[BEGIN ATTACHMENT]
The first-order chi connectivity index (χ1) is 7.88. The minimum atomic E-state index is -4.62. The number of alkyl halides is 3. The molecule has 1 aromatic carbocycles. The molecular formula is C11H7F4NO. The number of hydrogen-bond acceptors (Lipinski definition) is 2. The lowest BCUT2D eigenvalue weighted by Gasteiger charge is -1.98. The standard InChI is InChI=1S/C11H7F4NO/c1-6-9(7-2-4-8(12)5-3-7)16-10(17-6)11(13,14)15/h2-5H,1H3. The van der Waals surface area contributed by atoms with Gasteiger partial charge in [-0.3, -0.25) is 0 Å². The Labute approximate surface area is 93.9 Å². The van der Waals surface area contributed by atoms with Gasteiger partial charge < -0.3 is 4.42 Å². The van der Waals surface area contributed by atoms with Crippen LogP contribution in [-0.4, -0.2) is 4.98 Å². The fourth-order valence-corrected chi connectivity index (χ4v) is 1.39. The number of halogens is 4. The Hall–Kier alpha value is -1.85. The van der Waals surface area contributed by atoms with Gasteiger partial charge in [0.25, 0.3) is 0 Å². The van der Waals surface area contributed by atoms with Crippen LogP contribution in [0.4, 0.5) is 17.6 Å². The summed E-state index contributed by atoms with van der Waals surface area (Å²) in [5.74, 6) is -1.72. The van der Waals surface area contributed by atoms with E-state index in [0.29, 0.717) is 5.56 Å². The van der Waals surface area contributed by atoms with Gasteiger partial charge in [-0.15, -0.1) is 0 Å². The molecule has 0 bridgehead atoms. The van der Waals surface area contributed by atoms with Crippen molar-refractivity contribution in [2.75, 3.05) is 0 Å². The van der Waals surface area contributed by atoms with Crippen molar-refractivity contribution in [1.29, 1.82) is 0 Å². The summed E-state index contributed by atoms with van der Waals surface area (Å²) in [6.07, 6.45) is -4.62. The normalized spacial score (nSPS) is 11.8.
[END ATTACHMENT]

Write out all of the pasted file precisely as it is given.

The first-order chi connectivity index (χ1) is 7.88. The minimum atomic E-state index is -4.62. The number of alkyl halides is 3. The molecule has 1 aromatic carbocycles. The molecular formula is C11H7F4NO. The number of hydrogen-bond acceptors (Lipinski definition) is 2. The lowest BCUT2D eigenvalue weighted by Gasteiger charge is -1.98. The standard InChI is InChI=1S/C11H7F4NO/c1-6-9(7-2-4-8(12)5-3-7)16-10(17-6)11(13,14)15/h2-5H,1H3. The van der Waals surface area contributed by atoms with Gasteiger partial charge in [-0.3, -0.25) is 0 Å². The Labute approximate surface area is 93.9 Å². The van der Waals surface area contributed by atoms with Gasteiger partial charge < -0.3 is 4.42 Å². The van der Waals surface area contributed by atoms with Crippen LogP contribution in [-0.4, -0.2) is 4.98 Å². The fourth-order valence-corrected chi connectivity index (χ4v) is 1.39. The number of halogens is 4. The Hall–Kier alpha value is -1.85. The van der Waals surface area contributed by atoms with Gasteiger partial charge in [0.25, 0.3) is 0 Å². The van der Waals surface area contributed by atoms with Crippen LogP contribution in [0.4, 0.5) is 17.6 Å². The summed E-state index contributed by atoms with van der Waals surface area (Å²) in [5.74, 6) is -1.72. The van der Waals surface area contributed by atoms with E-state index in [0.29, 0.717) is 5.56 Å². The van der Waals surface area contributed by atoms with Gasteiger partial charge in [-0.15, -0.1) is 0 Å². The molecule has 0 bridgehead atoms. The van der Waals surface area contributed by atoms with Crippen molar-refractivity contribution in [2.75, 3.05) is 0 Å². The van der Waals surface area contributed by atoms with Crippen molar-refractivity contribution in [1.29, 1.82) is 0 Å². The summed E-state index contributed by atoms with van der Waals surface area (Å²) in [6.07, 6.45) is -4.62. The normalized spacial score (nSPS) is 11.8.